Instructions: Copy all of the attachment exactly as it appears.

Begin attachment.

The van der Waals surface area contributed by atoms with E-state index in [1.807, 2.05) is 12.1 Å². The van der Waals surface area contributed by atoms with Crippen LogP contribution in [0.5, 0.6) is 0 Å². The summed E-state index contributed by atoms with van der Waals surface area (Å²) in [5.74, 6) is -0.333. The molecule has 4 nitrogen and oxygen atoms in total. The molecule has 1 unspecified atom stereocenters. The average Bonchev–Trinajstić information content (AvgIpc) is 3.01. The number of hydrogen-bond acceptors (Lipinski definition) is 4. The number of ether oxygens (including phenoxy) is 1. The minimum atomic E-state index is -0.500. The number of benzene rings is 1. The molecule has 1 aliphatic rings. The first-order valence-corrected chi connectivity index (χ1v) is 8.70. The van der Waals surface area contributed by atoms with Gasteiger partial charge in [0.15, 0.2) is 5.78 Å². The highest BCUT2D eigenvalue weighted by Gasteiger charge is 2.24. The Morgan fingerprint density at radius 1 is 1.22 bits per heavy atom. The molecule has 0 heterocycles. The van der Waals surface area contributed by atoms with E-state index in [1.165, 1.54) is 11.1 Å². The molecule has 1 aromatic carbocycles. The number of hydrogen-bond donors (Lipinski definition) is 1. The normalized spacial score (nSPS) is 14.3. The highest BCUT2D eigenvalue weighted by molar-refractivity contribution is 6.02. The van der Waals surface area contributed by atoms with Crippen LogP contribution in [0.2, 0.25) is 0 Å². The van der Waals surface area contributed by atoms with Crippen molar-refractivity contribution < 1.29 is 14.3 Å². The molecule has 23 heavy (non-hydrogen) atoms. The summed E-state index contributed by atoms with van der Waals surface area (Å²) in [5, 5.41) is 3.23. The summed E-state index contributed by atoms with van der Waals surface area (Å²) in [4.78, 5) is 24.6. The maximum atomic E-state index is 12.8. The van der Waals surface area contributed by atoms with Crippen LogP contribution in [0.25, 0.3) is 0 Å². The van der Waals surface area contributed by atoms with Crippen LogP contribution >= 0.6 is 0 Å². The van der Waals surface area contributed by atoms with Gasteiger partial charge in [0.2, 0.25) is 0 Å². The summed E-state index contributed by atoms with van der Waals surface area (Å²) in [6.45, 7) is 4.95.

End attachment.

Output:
The van der Waals surface area contributed by atoms with E-state index in [1.807, 2.05) is 12.1 Å². The van der Waals surface area contributed by atoms with Crippen LogP contribution in [0.5, 0.6) is 0 Å². The summed E-state index contributed by atoms with van der Waals surface area (Å²) in [5.74, 6) is -0.333. The molecule has 4 nitrogen and oxygen atoms in total. The molecule has 1 unspecified atom stereocenters. The average Bonchev–Trinajstić information content (AvgIpc) is 3.01. The number of hydrogen-bond acceptors (Lipinski definition) is 4. The number of ether oxygens (including phenoxy) is 1. The minimum atomic E-state index is -0.500. The number of benzene rings is 1. The molecule has 1 aliphatic rings. The first-order valence-corrected chi connectivity index (χ1v) is 8.70. The van der Waals surface area contributed by atoms with Gasteiger partial charge in [0.15, 0.2) is 5.78 Å². The highest BCUT2D eigenvalue weighted by Gasteiger charge is 2.24. The Morgan fingerprint density at radius 1 is 1.22 bits per heavy atom. The molecule has 0 heterocycles. The van der Waals surface area contributed by atoms with E-state index in [1.165, 1.54) is 11.1 Å². The molecule has 1 aromatic carbocycles. The number of hydrogen-bond donors (Lipinski definition) is 1. The normalized spacial score (nSPS) is 14.3. The highest BCUT2D eigenvalue weighted by molar-refractivity contribution is 6.02. The van der Waals surface area contributed by atoms with Crippen LogP contribution in [0.2, 0.25) is 0 Å². The van der Waals surface area contributed by atoms with Crippen molar-refractivity contribution < 1.29 is 14.3 Å². The molecule has 23 heavy (non-hydrogen) atoms. The summed E-state index contributed by atoms with van der Waals surface area (Å²) in [5, 5.41) is 3.23. The summed E-state index contributed by atoms with van der Waals surface area (Å²) in [4.78, 5) is 24.6. The maximum atomic E-state index is 12.8. The van der Waals surface area contributed by atoms with Crippen LogP contribution in [0.25, 0.3) is 0 Å². The van der Waals surface area contributed by atoms with Crippen LogP contribution >= 0.6 is 0 Å². The van der Waals surface area contributed by atoms with Gasteiger partial charge in [0.2, 0.25) is 0 Å². The summed E-state index contributed by atoms with van der Waals surface area (Å²) in [6.45, 7) is 4.95.